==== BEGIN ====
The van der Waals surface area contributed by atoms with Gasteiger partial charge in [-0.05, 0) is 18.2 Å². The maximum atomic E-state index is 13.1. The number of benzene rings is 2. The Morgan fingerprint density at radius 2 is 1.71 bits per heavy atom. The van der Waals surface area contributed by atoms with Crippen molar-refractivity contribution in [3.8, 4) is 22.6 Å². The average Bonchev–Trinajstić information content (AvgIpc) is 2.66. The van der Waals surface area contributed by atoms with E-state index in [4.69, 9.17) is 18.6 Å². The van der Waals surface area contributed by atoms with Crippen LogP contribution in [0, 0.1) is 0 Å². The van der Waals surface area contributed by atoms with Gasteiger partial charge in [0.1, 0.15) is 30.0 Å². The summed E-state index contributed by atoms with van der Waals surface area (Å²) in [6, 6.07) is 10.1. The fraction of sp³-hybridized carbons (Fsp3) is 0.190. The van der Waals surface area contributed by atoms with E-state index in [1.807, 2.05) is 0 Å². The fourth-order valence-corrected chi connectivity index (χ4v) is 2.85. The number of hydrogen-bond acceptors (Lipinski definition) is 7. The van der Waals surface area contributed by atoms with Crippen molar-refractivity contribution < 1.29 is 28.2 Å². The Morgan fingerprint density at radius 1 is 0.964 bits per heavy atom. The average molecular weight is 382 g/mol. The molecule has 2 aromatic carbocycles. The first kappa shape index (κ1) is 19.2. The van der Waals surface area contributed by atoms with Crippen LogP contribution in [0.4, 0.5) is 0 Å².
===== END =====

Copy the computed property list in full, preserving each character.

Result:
The van der Waals surface area contributed by atoms with Gasteiger partial charge in [-0.05, 0) is 18.2 Å². The maximum atomic E-state index is 13.1. The number of benzene rings is 2. The Morgan fingerprint density at radius 2 is 1.71 bits per heavy atom. The van der Waals surface area contributed by atoms with Crippen molar-refractivity contribution in [3.8, 4) is 22.6 Å². The average Bonchev–Trinajstić information content (AvgIpc) is 2.66. The van der Waals surface area contributed by atoms with E-state index in [4.69, 9.17) is 18.6 Å². The van der Waals surface area contributed by atoms with Crippen LogP contribution in [0, 0.1) is 0 Å². The van der Waals surface area contributed by atoms with Gasteiger partial charge in [0.1, 0.15) is 30.0 Å². The summed E-state index contributed by atoms with van der Waals surface area (Å²) in [6, 6.07) is 10.1. The fraction of sp³-hybridized carbons (Fsp3) is 0.190. The van der Waals surface area contributed by atoms with E-state index in [1.807, 2.05) is 0 Å². The fourth-order valence-corrected chi connectivity index (χ4v) is 2.85. The number of hydrogen-bond acceptors (Lipinski definition) is 7. The van der Waals surface area contributed by atoms with Crippen molar-refractivity contribution < 1.29 is 28.2 Å². The Morgan fingerprint density at radius 1 is 0.964 bits per heavy atom. The average molecular weight is 382 g/mol. The molecule has 2 aromatic carbocycles. The first kappa shape index (κ1) is 19.2. The van der Waals surface area contributed by atoms with Crippen LogP contribution in [0.4, 0.5) is 0 Å².